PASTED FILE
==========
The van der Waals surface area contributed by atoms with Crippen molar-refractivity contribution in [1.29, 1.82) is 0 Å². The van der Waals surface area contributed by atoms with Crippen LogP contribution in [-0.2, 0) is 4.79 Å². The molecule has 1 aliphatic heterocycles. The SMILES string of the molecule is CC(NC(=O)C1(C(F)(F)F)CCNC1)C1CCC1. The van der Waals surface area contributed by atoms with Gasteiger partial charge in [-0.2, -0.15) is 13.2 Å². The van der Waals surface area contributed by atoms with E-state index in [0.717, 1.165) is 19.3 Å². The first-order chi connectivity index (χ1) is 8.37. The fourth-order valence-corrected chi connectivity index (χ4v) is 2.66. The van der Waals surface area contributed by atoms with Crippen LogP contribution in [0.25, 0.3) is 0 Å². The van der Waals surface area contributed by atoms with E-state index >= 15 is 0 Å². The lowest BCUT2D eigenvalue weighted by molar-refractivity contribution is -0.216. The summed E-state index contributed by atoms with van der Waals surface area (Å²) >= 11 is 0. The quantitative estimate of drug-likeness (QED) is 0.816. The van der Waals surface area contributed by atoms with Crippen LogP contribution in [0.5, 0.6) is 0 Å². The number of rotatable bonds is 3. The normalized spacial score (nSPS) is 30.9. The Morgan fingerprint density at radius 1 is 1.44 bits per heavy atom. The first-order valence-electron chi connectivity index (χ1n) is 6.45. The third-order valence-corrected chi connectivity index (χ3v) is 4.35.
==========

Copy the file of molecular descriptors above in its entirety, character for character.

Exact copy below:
The van der Waals surface area contributed by atoms with Crippen molar-refractivity contribution in [1.29, 1.82) is 0 Å². The van der Waals surface area contributed by atoms with Crippen LogP contribution in [-0.2, 0) is 4.79 Å². The molecule has 1 aliphatic heterocycles. The SMILES string of the molecule is CC(NC(=O)C1(C(F)(F)F)CCNC1)C1CCC1. The van der Waals surface area contributed by atoms with Gasteiger partial charge in [-0.2, -0.15) is 13.2 Å². The van der Waals surface area contributed by atoms with E-state index in [0.717, 1.165) is 19.3 Å². The first-order chi connectivity index (χ1) is 8.37. The fourth-order valence-corrected chi connectivity index (χ4v) is 2.66. The van der Waals surface area contributed by atoms with Crippen LogP contribution in [0.25, 0.3) is 0 Å². The van der Waals surface area contributed by atoms with E-state index >= 15 is 0 Å². The lowest BCUT2D eigenvalue weighted by molar-refractivity contribution is -0.216. The summed E-state index contributed by atoms with van der Waals surface area (Å²) >= 11 is 0. The quantitative estimate of drug-likeness (QED) is 0.816. The van der Waals surface area contributed by atoms with Crippen LogP contribution in [0.5, 0.6) is 0 Å². The number of rotatable bonds is 3. The normalized spacial score (nSPS) is 30.9. The Morgan fingerprint density at radius 1 is 1.44 bits per heavy atom. The first-order valence-electron chi connectivity index (χ1n) is 6.45. The third-order valence-corrected chi connectivity index (χ3v) is 4.35.